Editor’s note: The following letter was sent to the Amherst Town Council and Planning Board on April 26,2021.
As you’ve all heard from me before, I’d hoped not to have to write again, but questions asked, and comments made, during the April 21 Planning Board (PB) meeting necessitate a reply.
Conflating Building Moratorium With Issuance Of Business Licenses
During the portion of the PB agenda set aside for “Proposed Zoning Article 16,” there seemed to be a conflating of the “Temporary [building] Moratorium” with the issuance of business permits.
The citizen petition doesn’t in any way speak to business licenses, so the suggestion that the moratorium will be the death knell for new business in Amherst doesn’t ring true. New businesses are welcome to come to Amherst before, during, and after a 6-month moratorium in permitting new apartment buildings downtown. If the inference is that a delay in permitting new buildings — such as the soon-to-be-proposed 11-13 East Pleasant – translates to a delay in new ground-floor commercial space becoming available, sadly, with the closing of Blue Marble, Bart’s Ice Cream, and a few other retail establishments downtown, Amherst doesn’t have a shortage of space for new businesses wanting to locate here. (In fact, it’s taken more than three years for much of the ground floor at One East Pleasant to be filled.)
Petition Signatories Dismissed As “Some People” Living In Downtown Adjacent Neighborhoods
Toward the end of the moratorium discussion, one Board member dismissed the petition signatories as a few people who don’t want more building in their “backyard”. This member went on to say that it’s everyone’s downtown. Couldn’t agree more – it is everyone’s downtown, which it is why the petition already has over 800 signatures from residents who live ALL over Amherst.
Ageism At Work As Residents Who Follow Town Affairs Characterized As People Who Don’t Work?
Also, during the 4/21 PB meeting, one member stated (without meaning to be ironic) appreciation for Cinda Jones’ email sharing the perspective of “the working class, the people who are keeping things running. That perspective is a minority in terms of the voices we hear. I wish we heard more from them, but they’re all so busy working that they don’t have time to come to these meetings or to keep up with everything in ‘The Daily Hampshire Gazette’ or on the Town website.”
Implicit in the above statement is the assumption that those pushing back against a certain kind of development downtown are privileged by virtue of having the time to partake in participatory democracy. On more than one occasion during Town Board and Committee meetings (as well as other forums, such as Nextdoor
UMass), my neighbors and I are accused of having “too much time on our hands” — that his ia what allow us to remain abreast of Town affairs and Zoom into meetings. Interestingly, I’ve never heard advocates for new schools or a renovated library (of which I am one) characterized as such.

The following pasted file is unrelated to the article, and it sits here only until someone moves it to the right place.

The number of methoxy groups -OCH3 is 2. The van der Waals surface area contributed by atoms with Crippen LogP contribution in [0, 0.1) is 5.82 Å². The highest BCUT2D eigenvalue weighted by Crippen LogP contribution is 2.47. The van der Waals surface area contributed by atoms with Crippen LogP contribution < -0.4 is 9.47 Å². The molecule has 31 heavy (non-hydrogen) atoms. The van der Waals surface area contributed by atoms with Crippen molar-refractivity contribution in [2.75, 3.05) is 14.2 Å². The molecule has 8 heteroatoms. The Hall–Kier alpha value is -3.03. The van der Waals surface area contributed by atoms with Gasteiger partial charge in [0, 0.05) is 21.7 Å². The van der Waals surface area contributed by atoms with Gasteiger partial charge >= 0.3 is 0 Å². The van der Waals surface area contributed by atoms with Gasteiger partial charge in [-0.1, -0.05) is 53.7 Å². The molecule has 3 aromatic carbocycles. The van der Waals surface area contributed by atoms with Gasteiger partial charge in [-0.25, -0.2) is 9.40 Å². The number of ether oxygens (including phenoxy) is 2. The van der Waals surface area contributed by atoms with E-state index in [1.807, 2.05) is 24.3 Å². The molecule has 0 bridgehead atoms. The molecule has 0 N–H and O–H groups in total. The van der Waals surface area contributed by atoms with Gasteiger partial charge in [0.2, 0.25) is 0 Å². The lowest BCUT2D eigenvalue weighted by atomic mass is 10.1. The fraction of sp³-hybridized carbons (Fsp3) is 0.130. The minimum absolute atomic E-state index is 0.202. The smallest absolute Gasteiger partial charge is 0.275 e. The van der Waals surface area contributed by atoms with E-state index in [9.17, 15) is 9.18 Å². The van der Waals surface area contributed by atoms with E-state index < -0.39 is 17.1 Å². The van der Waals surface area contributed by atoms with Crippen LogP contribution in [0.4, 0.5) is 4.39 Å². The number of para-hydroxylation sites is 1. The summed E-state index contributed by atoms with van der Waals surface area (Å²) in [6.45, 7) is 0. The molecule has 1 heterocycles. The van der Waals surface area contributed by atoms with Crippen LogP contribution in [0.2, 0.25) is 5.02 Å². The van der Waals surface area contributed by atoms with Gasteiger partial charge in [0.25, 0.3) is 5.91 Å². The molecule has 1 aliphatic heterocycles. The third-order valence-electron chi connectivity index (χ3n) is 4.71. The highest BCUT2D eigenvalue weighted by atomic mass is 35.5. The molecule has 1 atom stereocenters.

And all too often, those pushing back against the proliferation of pricey dormitory-style apartments are also tarred as NIMBYs, when many of us, for whom downtown is our “backyard,” have long advocated for inclusionary zoning and affordable housing throughout Amherst. We are neither idle nor NIMBYs, but longstanding, vocal supporters of inclusionary zoning – and yes, even in our backyard.
Moratorium Request – Why Now?
At another point during the meeting, one member asked why opposition to the dormitory-style apartments downtown is happening now? In fact, it’s been happening since the application for Kendrick Place first appeared before the Planning Board five or more years ago.
Many residents attended and spoke during public hearings when the proposal for Kendrick Place came before the Board. We asked for onsite parking, but were told that the days of students bringing cars to school was a thing of the past. In fact, we were told that Kendrick Place wasn’t student housing at all, but intended for families, professionals and retirees. When we pointed out that, on the architect’s website, Kendrick Place appeared under “Student Apartments,” the posting was promptly taken down. When we asked that the building be four stories rather than five; that there be appropriate set-backs and green space, we were ignored and dismissed as naysayers. The same scenario played out when the proposal for One East Pleasant came before the Planning Board the following year.
For as long as I’ve lived in Amherst, those in the community advocating for some restraints on unfettered development are routinely dismissed as anti-development and obstructionist. We’d rather our concerns and comments be considered and respected, than dismissed as annoyances, so that we wouldn’t have to petition for a moratorium, the option our Town charter provides as a last resort for residents to have their voices heard.
Jennifer Taub is a resident of Amherst.